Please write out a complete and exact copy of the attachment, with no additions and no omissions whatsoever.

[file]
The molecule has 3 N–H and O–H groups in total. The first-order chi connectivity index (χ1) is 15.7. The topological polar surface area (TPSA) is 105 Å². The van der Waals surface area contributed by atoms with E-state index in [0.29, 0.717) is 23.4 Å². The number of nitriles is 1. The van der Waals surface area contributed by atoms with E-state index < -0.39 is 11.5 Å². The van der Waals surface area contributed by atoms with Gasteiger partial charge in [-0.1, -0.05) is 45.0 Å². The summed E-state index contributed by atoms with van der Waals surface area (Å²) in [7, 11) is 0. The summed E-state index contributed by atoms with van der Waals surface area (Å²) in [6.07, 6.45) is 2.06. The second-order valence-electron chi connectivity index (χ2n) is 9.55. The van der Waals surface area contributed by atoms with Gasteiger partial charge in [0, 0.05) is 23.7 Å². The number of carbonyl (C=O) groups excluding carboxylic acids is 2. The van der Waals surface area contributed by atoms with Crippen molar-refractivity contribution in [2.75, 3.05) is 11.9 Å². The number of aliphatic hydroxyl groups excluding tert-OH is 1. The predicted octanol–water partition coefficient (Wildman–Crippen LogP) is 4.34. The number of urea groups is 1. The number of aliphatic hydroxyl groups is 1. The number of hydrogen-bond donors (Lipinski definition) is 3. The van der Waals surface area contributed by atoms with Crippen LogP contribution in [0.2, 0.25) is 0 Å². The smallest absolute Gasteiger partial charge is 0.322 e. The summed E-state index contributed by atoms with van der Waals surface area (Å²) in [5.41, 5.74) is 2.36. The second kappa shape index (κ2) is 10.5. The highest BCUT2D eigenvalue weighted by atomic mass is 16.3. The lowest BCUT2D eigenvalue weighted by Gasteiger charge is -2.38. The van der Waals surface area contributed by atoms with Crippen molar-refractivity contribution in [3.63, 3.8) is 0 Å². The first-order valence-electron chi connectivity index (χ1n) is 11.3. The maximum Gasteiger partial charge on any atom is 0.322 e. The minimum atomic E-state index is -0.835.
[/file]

The molecule has 3 N–H and O–H groups in total. The first-order chi connectivity index (χ1) is 15.7. The topological polar surface area (TPSA) is 105 Å². The van der Waals surface area contributed by atoms with E-state index in [0.29, 0.717) is 23.4 Å². The number of nitriles is 1. The van der Waals surface area contributed by atoms with E-state index < -0.39 is 11.5 Å². The van der Waals surface area contributed by atoms with Gasteiger partial charge in [-0.1, -0.05) is 45.0 Å². The summed E-state index contributed by atoms with van der Waals surface area (Å²) in [7, 11) is 0. The summed E-state index contributed by atoms with van der Waals surface area (Å²) in [6.07, 6.45) is 2.06. The second-order valence-electron chi connectivity index (χ2n) is 9.55. The van der Waals surface area contributed by atoms with Gasteiger partial charge in [0, 0.05) is 23.7 Å². The number of carbonyl (C=O) groups excluding carboxylic acids is 2. The van der Waals surface area contributed by atoms with Crippen molar-refractivity contribution in [2.75, 3.05) is 11.9 Å². The number of aliphatic hydroxyl groups excluding tert-OH is 1. The predicted octanol–water partition coefficient (Wildman–Crippen LogP) is 4.34. The number of urea groups is 1. The number of aliphatic hydroxyl groups is 1. The number of hydrogen-bond donors (Lipinski definition) is 3. The van der Waals surface area contributed by atoms with Crippen LogP contribution in [0.2, 0.25) is 0 Å². The smallest absolute Gasteiger partial charge is 0.322 e. The summed E-state index contributed by atoms with van der Waals surface area (Å²) in [5.41, 5.74) is 2.36. The second kappa shape index (κ2) is 10.5. The highest BCUT2D eigenvalue weighted by atomic mass is 16.3. The lowest BCUT2D eigenvalue weighted by Gasteiger charge is -2.38. The van der Waals surface area contributed by atoms with Crippen molar-refractivity contribution in [3.63, 3.8) is 0 Å². The first-order valence-electron chi connectivity index (χ1n) is 11.3. The maximum Gasteiger partial charge on any atom is 0.322 e. The minimum atomic E-state index is -0.835.